Central Venous Catheters


  • Central venous catheter (CVC) is a cannula placed in a central vein (e.g. subclavian, internal jugular or femoral)


  • Intravenous (IV) access (especially if difficult peripheral access)
  • Central venous pressure (CVP) monitoring
  • Central venous oxygen saturation (ScvO2) monitoring/sampling
  • Infusions of irritant substances (e.g. vasoactive agents, chemotherapy or parenteral nutrition administration)
  • Renal replacement therapy, plasmapheresis and apheresis (using a vascath)
  • Transvenous pacing

Large bore peripheral IV lines, RICC lines, Swan sheaths or IO access are preferred for rapid fluid resuscitation.


  • obstructed vein (e.g. thrombus, or tumour)
  • overlying skin infection, burn or other disease process
  • hemorrhage from target vessel
  • uncooperative patient

Femoral access can still be used in the following situations:

  • coagulopathy
  • respiratory failure
  • raised intracranial pressure (ICP) (cannot tilt head down)


  • multi-lumen catheter
  • brown lumen is the distal lumen (used for CVP monitoring)


  • aseptic technique
  • ultrasound guided (if possible)
  • head down (IJ, SC)
  • head up (femoral)
  • Seldinger technique
  • ensure control of the guidewire at all times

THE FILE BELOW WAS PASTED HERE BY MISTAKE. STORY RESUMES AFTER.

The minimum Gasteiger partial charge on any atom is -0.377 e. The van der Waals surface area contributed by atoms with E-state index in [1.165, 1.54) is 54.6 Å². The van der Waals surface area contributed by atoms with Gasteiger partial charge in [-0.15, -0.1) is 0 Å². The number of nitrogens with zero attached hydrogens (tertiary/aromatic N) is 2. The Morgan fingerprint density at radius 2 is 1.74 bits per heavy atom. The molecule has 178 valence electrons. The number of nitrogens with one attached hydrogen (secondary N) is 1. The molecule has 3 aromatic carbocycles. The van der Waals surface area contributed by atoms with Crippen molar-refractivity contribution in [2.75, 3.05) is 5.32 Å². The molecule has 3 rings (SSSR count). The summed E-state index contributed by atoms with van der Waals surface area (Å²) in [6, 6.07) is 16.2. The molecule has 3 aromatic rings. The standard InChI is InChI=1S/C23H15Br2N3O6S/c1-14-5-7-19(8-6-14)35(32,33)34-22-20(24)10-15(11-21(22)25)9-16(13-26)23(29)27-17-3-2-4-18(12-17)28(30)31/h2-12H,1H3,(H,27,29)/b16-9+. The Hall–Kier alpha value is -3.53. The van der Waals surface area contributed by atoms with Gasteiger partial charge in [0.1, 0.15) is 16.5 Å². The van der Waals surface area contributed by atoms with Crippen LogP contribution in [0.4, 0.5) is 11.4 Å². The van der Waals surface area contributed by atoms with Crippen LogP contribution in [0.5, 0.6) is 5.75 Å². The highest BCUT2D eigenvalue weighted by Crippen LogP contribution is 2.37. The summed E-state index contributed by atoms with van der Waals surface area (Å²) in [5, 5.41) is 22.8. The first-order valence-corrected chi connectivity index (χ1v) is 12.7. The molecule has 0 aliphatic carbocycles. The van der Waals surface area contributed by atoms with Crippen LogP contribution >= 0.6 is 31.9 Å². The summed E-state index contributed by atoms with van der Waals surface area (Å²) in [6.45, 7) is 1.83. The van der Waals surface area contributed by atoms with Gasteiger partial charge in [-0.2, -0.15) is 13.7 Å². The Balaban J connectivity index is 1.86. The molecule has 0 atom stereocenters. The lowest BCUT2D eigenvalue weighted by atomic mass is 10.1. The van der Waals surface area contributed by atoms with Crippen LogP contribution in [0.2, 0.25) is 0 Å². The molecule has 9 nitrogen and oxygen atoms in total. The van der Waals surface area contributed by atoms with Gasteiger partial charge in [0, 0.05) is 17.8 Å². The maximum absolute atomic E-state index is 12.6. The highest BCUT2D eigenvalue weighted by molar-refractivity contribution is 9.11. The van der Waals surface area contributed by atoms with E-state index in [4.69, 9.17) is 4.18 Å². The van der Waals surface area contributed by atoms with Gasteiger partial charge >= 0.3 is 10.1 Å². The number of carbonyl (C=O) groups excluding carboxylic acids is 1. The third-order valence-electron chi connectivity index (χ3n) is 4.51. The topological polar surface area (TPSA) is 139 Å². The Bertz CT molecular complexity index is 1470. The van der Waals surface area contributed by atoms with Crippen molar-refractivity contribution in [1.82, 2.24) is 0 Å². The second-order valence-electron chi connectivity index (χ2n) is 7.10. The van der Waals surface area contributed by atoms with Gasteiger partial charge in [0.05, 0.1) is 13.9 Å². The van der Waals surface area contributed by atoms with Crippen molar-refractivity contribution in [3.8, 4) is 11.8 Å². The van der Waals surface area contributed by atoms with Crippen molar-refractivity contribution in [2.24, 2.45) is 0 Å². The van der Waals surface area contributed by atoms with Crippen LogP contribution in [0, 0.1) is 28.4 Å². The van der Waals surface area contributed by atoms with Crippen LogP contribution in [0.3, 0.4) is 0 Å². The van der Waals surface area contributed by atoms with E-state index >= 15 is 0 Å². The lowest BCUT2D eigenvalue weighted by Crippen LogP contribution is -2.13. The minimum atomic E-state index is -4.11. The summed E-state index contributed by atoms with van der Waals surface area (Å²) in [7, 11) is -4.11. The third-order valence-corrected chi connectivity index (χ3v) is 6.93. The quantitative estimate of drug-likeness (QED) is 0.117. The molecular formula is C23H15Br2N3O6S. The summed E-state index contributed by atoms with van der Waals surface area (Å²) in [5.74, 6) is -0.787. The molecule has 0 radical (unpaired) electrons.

Internal Jugular

  • anatomy:
    • course:
      • origin from jugular foramen
      • joins subclavian vein behind sternal extremity of clavicle
    • medial relations: internal and common carotid arteries, 9th to 12th cranial nerves above common carotid artery and vagus
    • anterolateral relations: skin, superficial fascia, platysma, cervical fascia, sternomastoid, sternohyoid, omohyoid
    • posterior relations: transverse process of the cervical vertebrae, levator scapulae, scalenus medius and anterior, cervical plexus, phrenic nerve, thyrocervical trunk, vertebral vein, 1st part of subclavian artery
    • tributaries:
      • inferior petrosal sinus, facial, pharyngeal, lingual, superior thyroid, middle thyroid, occipital veins
  • central approach:
    • insert 1cm above the apex of head of sternocleidomastoid and clavicle
    • advance 60 degrees to skin aiming towards ipsilateral nipple (blood should be obtained within 3cm)
    • lateral/posterior approach:
      • insert 2-3 finger breaths above clavicle along posterior border of SCM
      • direct needle towards jugular notch (blood should be aspirated within 5cm)
    • anterior approach:
      • identify the carotid and mid point of medial SCM border, aim toward ipsilateral nipple


  • anatomy:
    • superior relations: midpoint of clavicle
    • anterior relations: skin, external jugular vein, clavicle
    • medial relations: fascia, trachea
    • posterior relations: subclavian artery, first rib, scalenus anterior, phrenic nerve and fascia over pleura